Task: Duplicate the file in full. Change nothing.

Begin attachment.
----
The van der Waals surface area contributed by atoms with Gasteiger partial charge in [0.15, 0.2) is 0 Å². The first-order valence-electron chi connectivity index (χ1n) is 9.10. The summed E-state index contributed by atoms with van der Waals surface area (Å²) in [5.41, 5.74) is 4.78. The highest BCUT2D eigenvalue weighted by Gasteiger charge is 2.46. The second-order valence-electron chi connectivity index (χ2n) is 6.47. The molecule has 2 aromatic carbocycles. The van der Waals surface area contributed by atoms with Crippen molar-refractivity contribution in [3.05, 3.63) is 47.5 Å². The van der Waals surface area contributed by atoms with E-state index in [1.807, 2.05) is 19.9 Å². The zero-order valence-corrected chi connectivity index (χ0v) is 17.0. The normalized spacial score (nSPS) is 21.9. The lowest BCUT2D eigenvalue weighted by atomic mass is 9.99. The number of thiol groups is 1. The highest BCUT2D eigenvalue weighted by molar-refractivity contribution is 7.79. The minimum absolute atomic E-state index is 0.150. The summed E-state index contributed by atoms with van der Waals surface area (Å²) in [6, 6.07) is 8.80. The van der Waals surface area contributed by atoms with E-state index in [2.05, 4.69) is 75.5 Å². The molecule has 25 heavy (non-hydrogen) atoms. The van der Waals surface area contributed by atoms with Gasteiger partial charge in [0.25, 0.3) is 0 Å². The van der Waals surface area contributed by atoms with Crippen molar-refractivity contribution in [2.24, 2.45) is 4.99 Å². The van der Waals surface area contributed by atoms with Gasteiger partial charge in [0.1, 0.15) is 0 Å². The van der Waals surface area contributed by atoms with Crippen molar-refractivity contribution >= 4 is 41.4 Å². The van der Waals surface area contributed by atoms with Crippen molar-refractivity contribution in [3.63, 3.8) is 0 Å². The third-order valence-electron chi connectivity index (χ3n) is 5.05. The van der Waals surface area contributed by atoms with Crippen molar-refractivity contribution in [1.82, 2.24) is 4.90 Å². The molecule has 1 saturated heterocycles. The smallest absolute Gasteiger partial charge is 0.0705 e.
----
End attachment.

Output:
The van der Waals surface area contributed by atoms with Gasteiger partial charge in [0.15, 0.2) is 0 Å². The first-order valence-electron chi connectivity index (χ1n) is 9.10. The summed E-state index contributed by atoms with van der Waals surface area (Å²) in [5.41, 5.74) is 4.78. The highest BCUT2D eigenvalue weighted by Gasteiger charge is 2.46. The second-order valence-electron chi connectivity index (χ2n) is 6.47. The molecule has 2 aromatic carbocycles. The van der Waals surface area contributed by atoms with Crippen molar-refractivity contribution in [3.05, 3.63) is 47.5 Å². The van der Waals surface area contributed by atoms with E-state index in [1.807, 2.05) is 19.9 Å². The zero-order valence-corrected chi connectivity index (χ0v) is 17.0. The normalized spacial score (nSPS) is 21.9. The lowest BCUT2D eigenvalue weighted by atomic mass is 9.99. The number of thiol groups is 1. The highest BCUT2D eigenvalue weighted by molar-refractivity contribution is 7.79. The minimum absolute atomic E-state index is 0.150. The summed E-state index contributed by atoms with van der Waals surface area (Å²) in [6, 6.07) is 8.80. The van der Waals surface area contributed by atoms with E-state index in [2.05, 4.69) is 75.5 Å². The molecule has 25 heavy (non-hydrogen) atoms. The van der Waals surface area contributed by atoms with Gasteiger partial charge in [0.25, 0.3) is 0 Å². The van der Waals surface area contributed by atoms with Crippen molar-refractivity contribution in [2.24, 2.45) is 4.99 Å². The van der Waals surface area contributed by atoms with Gasteiger partial charge in [0.1, 0.15) is 0 Å². The van der Waals surface area contributed by atoms with Crippen molar-refractivity contribution >= 4 is 41.4 Å². The van der Waals surface area contributed by atoms with Crippen molar-refractivity contribution in [3.63, 3.8) is 0 Å². The third-order valence-electron chi connectivity index (χ3n) is 5.05. The van der Waals surface area contributed by atoms with Crippen molar-refractivity contribution in [1.82, 2.24) is 4.90 Å². The molecule has 1 saturated heterocycles. The smallest absolute Gasteiger partial charge is 0.0705 e.